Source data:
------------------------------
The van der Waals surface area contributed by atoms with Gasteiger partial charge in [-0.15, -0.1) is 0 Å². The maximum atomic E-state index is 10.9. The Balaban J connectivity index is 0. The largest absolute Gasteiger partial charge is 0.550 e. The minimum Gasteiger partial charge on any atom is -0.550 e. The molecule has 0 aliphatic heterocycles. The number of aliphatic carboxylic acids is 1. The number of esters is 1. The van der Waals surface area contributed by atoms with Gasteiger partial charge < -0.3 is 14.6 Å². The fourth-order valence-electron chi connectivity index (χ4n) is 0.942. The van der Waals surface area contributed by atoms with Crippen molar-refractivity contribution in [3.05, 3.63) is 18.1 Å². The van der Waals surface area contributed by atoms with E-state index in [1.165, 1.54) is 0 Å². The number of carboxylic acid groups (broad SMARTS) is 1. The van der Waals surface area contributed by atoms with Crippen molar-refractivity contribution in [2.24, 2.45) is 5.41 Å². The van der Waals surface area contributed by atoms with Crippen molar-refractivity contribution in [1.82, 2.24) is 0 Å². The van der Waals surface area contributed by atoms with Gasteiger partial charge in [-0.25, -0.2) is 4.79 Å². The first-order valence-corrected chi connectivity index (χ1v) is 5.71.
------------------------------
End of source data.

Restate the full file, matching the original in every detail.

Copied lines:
The van der Waals surface area contributed by atoms with Gasteiger partial charge in [-0.15, -0.1) is 0 Å². The maximum atomic E-state index is 10.9. The Balaban J connectivity index is 0. The largest absolute Gasteiger partial charge is 0.550 e. The minimum Gasteiger partial charge on any atom is -0.550 e. The molecule has 0 aliphatic heterocycles. The number of aliphatic carboxylic acids is 1. The number of esters is 1. The van der Waals surface area contributed by atoms with Gasteiger partial charge < -0.3 is 14.6 Å². The fourth-order valence-electron chi connectivity index (χ4n) is 0.942. The van der Waals surface area contributed by atoms with Crippen molar-refractivity contribution in [3.05, 3.63) is 18.1 Å². The van der Waals surface area contributed by atoms with E-state index in [1.165, 1.54) is 0 Å². The number of carboxylic acid groups (broad SMARTS) is 1. The van der Waals surface area contributed by atoms with Crippen molar-refractivity contribution in [2.24, 2.45) is 5.41 Å². The van der Waals surface area contributed by atoms with Crippen molar-refractivity contribution in [1.82, 2.24) is 0 Å². The van der Waals surface area contributed by atoms with Gasteiger partial charge in [-0.25, -0.2) is 4.79 Å². The first-order valence-corrected chi connectivity index (χ1v) is 5.71.